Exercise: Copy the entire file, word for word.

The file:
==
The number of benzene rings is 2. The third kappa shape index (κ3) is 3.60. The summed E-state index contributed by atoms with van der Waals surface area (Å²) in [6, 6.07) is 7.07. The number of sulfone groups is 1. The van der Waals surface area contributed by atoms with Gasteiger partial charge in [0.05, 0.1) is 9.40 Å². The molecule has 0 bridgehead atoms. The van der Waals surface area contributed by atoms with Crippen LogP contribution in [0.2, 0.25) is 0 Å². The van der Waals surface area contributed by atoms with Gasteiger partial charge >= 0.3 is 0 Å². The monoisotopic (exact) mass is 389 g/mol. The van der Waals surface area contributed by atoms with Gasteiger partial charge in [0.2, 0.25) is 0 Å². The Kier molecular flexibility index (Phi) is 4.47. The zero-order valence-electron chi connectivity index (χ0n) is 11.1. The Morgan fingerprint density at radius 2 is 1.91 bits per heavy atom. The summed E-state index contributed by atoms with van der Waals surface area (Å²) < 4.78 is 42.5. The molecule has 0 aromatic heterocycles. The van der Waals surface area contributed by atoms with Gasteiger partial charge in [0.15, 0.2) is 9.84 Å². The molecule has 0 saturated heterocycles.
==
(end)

The number of benzene rings is 2. The third kappa shape index (κ3) is 3.60. The summed E-state index contributed by atoms with van der Waals surface area (Å²) in [6, 6.07) is 7.07. The number of sulfone groups is 1. The van der Waals surface area contributed by atoms with Gasteiger partial charge in [0.05, 0.1) is 9.40 Å². The molecule has 0 bridgehead atoms. The van der Waals surface area contributed by atoms with Crippen LogP contribution in [0.2, 0.25) is 0 Å². The van der Waals surface area contributed by atoms with Gasteiger partial charge >= 0.3 is 0 Å². The monoisotopic (exact) mass is 389 g/mol. The van der Waals surface area contributed by atoms with Gasteiger partial charge in [0.2, 0.25) is 0 Å². The Kier molecular flexibility index (Phi) is 4.47. The zero-order valence-electron chi connectivity index (χ0n) is 11.1. The Morgan fingerprint density at radius 2 is 1.91 bits per heavy atom. The summed E-state index contributed by atoms with van der Waals surface area (Å²) < 4.78 is 42.5. The molecule has 0 aromatic heterocycles. The van der Waals surface area contributed by atoms with Gasteiger partial charge in [0.15, 0.2) is 9.84 Å². The molecule has 0 saturated heterocycles.